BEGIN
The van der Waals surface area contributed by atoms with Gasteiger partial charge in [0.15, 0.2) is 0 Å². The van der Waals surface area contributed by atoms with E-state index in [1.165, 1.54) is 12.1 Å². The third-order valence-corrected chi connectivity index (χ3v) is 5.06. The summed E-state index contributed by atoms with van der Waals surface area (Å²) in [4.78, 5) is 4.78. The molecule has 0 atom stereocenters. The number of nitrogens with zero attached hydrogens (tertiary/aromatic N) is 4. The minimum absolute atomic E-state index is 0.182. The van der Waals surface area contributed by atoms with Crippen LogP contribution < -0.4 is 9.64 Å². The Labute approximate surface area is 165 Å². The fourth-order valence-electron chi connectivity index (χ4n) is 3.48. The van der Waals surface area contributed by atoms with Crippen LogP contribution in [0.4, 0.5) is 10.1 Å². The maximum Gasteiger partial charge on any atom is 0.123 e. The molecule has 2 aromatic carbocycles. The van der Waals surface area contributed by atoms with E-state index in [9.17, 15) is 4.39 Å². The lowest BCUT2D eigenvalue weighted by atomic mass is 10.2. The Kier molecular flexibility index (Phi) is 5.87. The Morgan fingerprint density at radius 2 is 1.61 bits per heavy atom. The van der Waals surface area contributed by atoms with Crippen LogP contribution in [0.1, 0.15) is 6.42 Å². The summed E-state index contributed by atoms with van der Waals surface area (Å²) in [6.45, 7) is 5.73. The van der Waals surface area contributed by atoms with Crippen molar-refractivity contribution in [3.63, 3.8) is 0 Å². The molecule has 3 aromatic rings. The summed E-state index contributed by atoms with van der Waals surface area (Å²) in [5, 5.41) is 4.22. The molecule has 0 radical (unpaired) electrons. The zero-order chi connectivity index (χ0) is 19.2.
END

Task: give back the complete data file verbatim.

The van der Waals surface area contributed by atoms with Gasteiger partial charge in [0.15, 0.2) is 0 Å². The van der Waals surface area contributed by atoms with E-state index in [1.165, 1.54) is 12.1 Å². The third-order valence-corrected chi connectivity index (χ3v) is 5.06. The summed E-state index contributed by atoms with van der Waals surface area (Å²) in [4.78, 5) is 4.78. The molecule has 0 atom stereocenters. The number of nitrogens with zero attached hydrogens (tertiary/aromatic N) is 4. The minimum absolute atomic E-state index is 0.182. The van der Waals surface area contributed by atoms with Crippen LogP contribution < -0.4 is 9.64 Å². The Labute approximate surface area is 165 Å². The fourth-order valence-electron chi connectivity index (χ4n) is 3.48. The van der Waals surface area contributed by atoms with Crippen LogP contribution in [0.4, 0.5) is 10.1 Å². The maximum Gasteiger partial charge on any atom is 0.123 e. The molecule has 2 aromatic carbocycles. The van der Waals surface area contributed by atoms with E-state index in [9.17, 15) is 4.39 Å². The lowest BCUT2D eigenvalue weighted by atomic mass is 10.2. The Kier molecular flexibility index (Phi) is 5.87. The Morgan fingerprint density at radius 2 is 1.61 bits per heavy atom. The van der Waals surface area contributed by atoms with Crippen LogP contribution in [0.1, 0.15) is 6.42 Å². The summed E-state index contributed by atoms with van der Waals surface area (Å²) in [6.45, 7) is 5.73. The van der Waals surface area contributed by atoms with Crippen molar-refractivity contribution in [3.63, 3.8) is 0 Å². The molecule has 3 aromatic rings. The summed E-state index contributed by atoms with van der Waals surface area (Å²) in [5, 5.41) is 4.22. The molecule has 0 radical (unpaired) electrons. The zero-order chi connectivity index (χ0) is 19.2.